(Sorry if any of this rambles... it's been a long day, and I'm heading to bed as soon as I hit "send")

DerekWildstar
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Re: Quick question about the Japan-Korea transition

Post by Barry on Thu Nov 06, 2014 10:31 am

Derek, from our website History section, Tom Presley's account:
We took the designs, machines, tooling and PEOPLE and spread them out in factories throughout Japan and Korea. By this time, making guitars in Japan was getting very expensive. If Id had the money at the time, I would have started production in our SLM Electronics factory in Yellville, Arkansas. I think that I still only had $1200.00 in my bank account so we went to Korea for some models, US SLM guitar shop for others using the parts that we shipped from the factory before it shut down. (my emphasis)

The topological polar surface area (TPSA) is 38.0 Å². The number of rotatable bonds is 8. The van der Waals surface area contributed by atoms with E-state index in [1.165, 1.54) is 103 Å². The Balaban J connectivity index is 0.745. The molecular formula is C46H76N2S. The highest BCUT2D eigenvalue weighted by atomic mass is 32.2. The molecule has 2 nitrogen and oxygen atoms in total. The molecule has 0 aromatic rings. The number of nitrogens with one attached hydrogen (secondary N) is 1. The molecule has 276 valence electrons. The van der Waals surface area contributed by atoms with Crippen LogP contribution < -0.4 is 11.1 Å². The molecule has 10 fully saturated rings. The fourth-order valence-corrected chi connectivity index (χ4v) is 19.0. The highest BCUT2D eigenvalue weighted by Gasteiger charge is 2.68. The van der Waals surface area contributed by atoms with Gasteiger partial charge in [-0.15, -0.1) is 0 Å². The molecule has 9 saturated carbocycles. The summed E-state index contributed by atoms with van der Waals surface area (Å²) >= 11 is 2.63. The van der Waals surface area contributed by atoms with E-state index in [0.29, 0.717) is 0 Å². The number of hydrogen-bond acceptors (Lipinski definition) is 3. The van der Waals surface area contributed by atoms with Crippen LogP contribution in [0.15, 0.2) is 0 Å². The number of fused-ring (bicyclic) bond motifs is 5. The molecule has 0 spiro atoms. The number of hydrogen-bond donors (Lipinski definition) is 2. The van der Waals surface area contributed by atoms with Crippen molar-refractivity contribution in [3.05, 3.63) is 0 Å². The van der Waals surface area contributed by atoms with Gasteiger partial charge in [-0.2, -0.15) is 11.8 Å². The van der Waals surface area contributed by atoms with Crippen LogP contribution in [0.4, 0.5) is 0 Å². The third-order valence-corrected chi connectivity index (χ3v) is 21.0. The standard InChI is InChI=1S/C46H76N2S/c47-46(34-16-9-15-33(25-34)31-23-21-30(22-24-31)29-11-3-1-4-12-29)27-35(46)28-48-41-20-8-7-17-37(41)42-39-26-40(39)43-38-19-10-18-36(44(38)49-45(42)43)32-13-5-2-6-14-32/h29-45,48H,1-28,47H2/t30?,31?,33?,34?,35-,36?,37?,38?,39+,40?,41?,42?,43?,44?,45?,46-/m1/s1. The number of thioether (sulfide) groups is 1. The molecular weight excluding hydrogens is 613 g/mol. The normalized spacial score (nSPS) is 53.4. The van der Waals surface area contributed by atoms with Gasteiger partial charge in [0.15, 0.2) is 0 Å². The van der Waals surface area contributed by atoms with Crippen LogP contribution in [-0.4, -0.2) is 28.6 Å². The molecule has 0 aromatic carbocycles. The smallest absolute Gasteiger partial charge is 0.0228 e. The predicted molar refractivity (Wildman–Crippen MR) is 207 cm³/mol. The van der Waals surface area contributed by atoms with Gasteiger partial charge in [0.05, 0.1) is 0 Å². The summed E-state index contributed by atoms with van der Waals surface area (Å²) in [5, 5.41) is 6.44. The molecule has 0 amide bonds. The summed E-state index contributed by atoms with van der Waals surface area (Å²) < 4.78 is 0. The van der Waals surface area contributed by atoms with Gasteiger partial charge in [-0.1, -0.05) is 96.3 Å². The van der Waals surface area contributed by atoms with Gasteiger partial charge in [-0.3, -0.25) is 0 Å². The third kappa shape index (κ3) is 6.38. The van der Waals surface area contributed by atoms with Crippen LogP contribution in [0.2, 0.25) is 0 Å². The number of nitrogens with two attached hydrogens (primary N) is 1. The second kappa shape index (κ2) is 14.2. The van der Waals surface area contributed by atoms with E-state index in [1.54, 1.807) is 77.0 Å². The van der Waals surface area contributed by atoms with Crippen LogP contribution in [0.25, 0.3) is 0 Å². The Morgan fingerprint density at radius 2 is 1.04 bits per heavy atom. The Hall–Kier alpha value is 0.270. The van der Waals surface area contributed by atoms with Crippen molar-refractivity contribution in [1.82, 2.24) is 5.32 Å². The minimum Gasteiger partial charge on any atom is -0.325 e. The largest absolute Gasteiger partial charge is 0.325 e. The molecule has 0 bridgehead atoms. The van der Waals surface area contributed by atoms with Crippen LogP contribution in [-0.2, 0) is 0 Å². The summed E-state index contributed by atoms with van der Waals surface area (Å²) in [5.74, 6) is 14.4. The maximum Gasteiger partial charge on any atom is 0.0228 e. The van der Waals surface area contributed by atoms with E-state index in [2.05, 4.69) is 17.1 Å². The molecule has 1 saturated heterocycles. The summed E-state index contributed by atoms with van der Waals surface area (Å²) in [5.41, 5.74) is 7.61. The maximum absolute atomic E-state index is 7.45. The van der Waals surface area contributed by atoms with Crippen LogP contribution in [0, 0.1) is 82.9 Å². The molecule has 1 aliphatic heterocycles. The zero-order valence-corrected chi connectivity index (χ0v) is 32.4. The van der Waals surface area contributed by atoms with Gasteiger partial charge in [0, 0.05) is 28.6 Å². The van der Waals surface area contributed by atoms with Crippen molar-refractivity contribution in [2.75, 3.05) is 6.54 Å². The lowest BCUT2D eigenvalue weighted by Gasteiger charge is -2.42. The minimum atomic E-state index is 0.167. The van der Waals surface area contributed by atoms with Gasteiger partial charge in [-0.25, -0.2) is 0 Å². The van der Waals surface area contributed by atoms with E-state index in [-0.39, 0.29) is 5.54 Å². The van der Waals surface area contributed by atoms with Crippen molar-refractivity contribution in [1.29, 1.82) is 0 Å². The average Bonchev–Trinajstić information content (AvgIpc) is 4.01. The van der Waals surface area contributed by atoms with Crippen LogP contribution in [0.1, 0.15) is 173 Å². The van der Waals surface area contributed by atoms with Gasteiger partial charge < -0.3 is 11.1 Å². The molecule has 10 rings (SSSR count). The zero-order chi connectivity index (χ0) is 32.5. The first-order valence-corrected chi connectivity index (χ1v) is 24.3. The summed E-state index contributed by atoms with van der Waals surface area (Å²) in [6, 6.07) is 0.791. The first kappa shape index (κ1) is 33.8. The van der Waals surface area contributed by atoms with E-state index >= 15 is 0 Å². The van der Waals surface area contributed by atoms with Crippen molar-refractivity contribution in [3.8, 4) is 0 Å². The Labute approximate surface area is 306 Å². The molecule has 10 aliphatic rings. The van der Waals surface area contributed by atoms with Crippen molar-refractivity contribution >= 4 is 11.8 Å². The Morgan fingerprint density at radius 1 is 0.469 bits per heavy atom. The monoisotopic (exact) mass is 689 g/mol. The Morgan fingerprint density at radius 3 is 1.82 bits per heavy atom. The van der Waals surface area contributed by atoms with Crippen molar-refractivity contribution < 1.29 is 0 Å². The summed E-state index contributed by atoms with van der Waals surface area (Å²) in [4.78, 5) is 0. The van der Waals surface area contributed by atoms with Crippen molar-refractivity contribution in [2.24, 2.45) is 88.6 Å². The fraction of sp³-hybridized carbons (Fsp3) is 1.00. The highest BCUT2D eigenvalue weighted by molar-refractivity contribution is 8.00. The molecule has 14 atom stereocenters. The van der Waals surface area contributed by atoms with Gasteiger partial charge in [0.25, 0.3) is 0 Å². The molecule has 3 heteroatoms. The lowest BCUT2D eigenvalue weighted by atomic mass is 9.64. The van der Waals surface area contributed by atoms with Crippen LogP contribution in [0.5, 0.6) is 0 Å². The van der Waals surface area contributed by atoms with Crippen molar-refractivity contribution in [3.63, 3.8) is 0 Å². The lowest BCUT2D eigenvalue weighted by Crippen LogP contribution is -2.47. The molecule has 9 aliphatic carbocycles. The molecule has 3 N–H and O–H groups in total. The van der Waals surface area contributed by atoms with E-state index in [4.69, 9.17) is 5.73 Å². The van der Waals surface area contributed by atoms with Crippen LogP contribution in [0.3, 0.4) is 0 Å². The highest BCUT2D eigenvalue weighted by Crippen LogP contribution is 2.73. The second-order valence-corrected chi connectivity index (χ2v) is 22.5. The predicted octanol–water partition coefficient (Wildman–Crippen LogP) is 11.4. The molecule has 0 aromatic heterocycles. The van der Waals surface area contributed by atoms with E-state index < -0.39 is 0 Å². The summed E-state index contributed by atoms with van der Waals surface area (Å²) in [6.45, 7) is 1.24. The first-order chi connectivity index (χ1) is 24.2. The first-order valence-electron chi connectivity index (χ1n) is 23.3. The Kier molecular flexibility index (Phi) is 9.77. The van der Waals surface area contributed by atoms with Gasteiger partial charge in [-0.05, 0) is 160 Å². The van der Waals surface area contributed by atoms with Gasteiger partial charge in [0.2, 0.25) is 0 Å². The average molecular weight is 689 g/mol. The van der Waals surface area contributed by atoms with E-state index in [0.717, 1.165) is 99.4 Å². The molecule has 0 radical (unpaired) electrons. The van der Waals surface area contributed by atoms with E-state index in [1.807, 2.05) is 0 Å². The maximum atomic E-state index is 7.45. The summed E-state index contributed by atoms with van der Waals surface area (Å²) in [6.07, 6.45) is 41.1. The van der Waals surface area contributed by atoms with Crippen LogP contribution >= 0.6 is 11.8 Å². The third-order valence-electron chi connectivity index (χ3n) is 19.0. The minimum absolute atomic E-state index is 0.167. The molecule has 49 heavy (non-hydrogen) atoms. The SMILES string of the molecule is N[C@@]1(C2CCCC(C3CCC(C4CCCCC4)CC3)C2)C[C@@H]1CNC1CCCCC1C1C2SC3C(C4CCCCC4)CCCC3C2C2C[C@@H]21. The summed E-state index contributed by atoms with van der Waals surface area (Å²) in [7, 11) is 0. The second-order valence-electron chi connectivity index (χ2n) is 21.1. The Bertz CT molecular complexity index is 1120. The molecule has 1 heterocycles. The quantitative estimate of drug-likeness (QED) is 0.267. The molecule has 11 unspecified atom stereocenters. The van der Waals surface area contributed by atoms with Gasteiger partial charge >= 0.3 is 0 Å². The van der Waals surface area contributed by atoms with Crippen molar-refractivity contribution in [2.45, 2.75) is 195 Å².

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Re: Quick question about the Japan-Korea transition

Post by DerekWildstar on Thu Nov 06, 2014 10:55 am

Barry wrote:Derek, from our website History section, Tom Presley's account:
We took the designs, machines, tooling and PEOPLE and spread them out in factories throughout Japan and Korea. By this time, making guitars in Japan was getting very expensive. If Id had the money at the time, I would have started production in our SLM Electronics factory in Yellville, Arkansas. I think that I still only had $1200.00 in my bank account so we went to Korea for some models, US SLM guitar shop for others using the parts that we shipped from the factory before it shut down. (my emphasis)